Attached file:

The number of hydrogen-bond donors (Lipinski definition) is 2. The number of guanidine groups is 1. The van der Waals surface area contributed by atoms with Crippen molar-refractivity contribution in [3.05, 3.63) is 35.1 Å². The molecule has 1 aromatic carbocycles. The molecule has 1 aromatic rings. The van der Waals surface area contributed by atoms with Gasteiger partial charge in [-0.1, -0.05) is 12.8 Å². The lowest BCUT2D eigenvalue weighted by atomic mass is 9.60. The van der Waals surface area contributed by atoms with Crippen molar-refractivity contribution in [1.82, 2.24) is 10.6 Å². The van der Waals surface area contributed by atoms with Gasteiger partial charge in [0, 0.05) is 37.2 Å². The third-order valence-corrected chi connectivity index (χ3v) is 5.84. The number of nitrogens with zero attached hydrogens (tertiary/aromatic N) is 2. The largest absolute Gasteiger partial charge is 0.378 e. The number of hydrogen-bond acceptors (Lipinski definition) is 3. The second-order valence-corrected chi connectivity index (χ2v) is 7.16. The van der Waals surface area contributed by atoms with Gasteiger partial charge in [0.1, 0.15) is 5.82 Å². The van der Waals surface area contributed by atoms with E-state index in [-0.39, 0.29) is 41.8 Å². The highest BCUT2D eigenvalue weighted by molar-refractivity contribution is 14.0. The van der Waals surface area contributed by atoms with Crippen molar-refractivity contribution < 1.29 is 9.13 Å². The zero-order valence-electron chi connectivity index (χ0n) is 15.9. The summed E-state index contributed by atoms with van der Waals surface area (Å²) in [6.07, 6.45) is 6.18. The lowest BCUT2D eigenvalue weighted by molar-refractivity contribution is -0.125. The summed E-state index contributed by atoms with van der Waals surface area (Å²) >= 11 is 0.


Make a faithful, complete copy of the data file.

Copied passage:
The number of hydrogen-bond donors (Lipinski definition) is 2. The number of guanidine groups is 1. The van der Waals surface area contributed by atoms with Crippen molar-refractivity contribution in [3.05, 3.63) is 35.1 Å². The molecule has 1 aromatic carbocycles. The molecule has 1 aromatic rings. The van der Waals surface area contributed by atoms with Gasteiger partial charge in [-0.1, -0.05) is 12.8 Å². The lowest BCUT2D eigenvalue weighted by atomic mass is 9.60. The van der Waals surface area contributed by atoms with Crippen molar-refractivity contribution in [1.82, 2.24) is 10.6 Å². The van der Waals surface area contributed by atoms with Gasteiger partial charge in [0, 0.05) is 37.2 Å². The third-order valence-corrected chi connectivity index (χ3v) is 5.84. The number of nitrogens with zero attached hydrogens (tertiary/aromatic N) is 2. The largest absolute Gasteiger partial charge is 0.378 e. The number of hydrogen-bond acceptors (Lipinski definition) is 3. The second-order valence-corrected chi connectivity index (χ2v) is 7.16. The van der Waals surface area contributed by atoms with Gasteiger partial charge in [0.1, 0.15) is 5.82 Å². The van der Waals surface area contributed by atoms with E-state index in [-0.39, 0.29) is 41.8 Å². The highest BCUT2D eigenvalue weighted by molar-refractivity contribution is 14.0. The van der Waals surface area contributed by atoms with Crippen molar-refractivity contribution < 1.29 is 9.13 Å². The zero-order valence-electron chi connectivity index (χ0n) is 15.9. The summed E-state index contributed by atoms with van der Waals surface area (Å²) in [6.07, 6.45) is 6.18. The lowest BCUT2D eigenvalue weighted by molar-refractivity contribution is -0.125. The summed E-state index contributed by atoms with van der Waals surface area (Å²) >= 11 is 0.